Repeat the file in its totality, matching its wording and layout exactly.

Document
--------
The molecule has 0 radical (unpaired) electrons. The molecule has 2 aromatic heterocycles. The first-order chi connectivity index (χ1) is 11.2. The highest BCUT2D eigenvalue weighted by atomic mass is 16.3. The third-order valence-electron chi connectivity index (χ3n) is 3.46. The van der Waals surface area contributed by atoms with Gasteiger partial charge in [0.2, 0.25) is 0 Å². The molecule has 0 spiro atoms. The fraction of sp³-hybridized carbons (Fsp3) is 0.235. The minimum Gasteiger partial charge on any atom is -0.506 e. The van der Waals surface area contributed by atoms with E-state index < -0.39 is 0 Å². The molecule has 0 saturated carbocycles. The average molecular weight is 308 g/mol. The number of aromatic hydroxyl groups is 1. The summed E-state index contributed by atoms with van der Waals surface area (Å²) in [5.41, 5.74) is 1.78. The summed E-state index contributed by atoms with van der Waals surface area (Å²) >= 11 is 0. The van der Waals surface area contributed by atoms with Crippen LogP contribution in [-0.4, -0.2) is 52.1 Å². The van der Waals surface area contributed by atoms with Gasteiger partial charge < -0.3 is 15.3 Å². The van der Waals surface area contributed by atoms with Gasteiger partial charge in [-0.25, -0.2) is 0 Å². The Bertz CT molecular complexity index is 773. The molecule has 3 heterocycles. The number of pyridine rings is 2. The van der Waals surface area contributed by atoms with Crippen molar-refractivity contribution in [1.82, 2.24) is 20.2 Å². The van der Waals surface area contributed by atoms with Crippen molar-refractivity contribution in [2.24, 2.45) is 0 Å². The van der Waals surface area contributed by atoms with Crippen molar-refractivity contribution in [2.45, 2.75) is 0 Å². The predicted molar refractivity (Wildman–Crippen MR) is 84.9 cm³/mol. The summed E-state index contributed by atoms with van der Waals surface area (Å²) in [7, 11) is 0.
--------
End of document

The molecule has 0 radical (unpaired) electrons. The molecule has 2 aromatic heterocycles. The first-order chi connectivity index (χ1) is 11.2. The highest BCUT2D eigenvalue weighted by atomic mass is 16.3. The third-order valence-electron chi connectivity index (χ3n) is 3.46. The van der Waals surface area contributed by atoms with Gasteiger partial charge in [0.2, 0.25) is 0 Å². The molecule has 0 spiro atoms. The fraction of sp³-hybridized carbons (Fsp3) is 0.235. The minimum Gasteiger partial charge on any atom is -0.506 e. The van der Waals surface area contributed by atoms with E-state index < -0.39 is 0 Å². The molecule has 0 saturated carbocycles. The average molecular weight is 308 g/mol. The number of aromatic hydroxyl groups is 1. The summed E-state index contributed by atoms with van der Waals surface area (Å²) in [5.41, 5.74) is 1.78. The summed E-state index contributed by atoms with van der Waals surface area (Å²) >= 11 is 0. The van der Waals surface area contributed by atoms with Crippen LogP contribution in [-0.4, -0.2) is 52.1 Å². The van der Waals surface area contributed by atoms with Gasteiger partial charge < -0.3 is 15.3 Å². The van der Waals surface area contributed by atoms with Gasteiger partial charge in [-0.25, -0.2) is 0 Å². The Bertz CT molecular complexity index is 773. The molecule has 3 heterocycles. The number of pyridine rings is 2. The van der Waals surface area contributed by atoms with Crippen molar-refractivity contribution in [1.82, 2.24) is 20.2 Å². The van der Waals surface area contributed by atoms with Crippen molar-refractivity contribution in [2.24, 2.45) is 0 Å². The van der Waals surface area contributed by atoms with Crippen molar-refractivity contribution in [2.45, 2.75) is 0 Å². The predicted molar refractivity (Wildman–Crippen MR) is 84.9 cm³/mol. The summed E-state index contributed by atoms with van der Waals surface area (Å²) in [7, 11) is 0.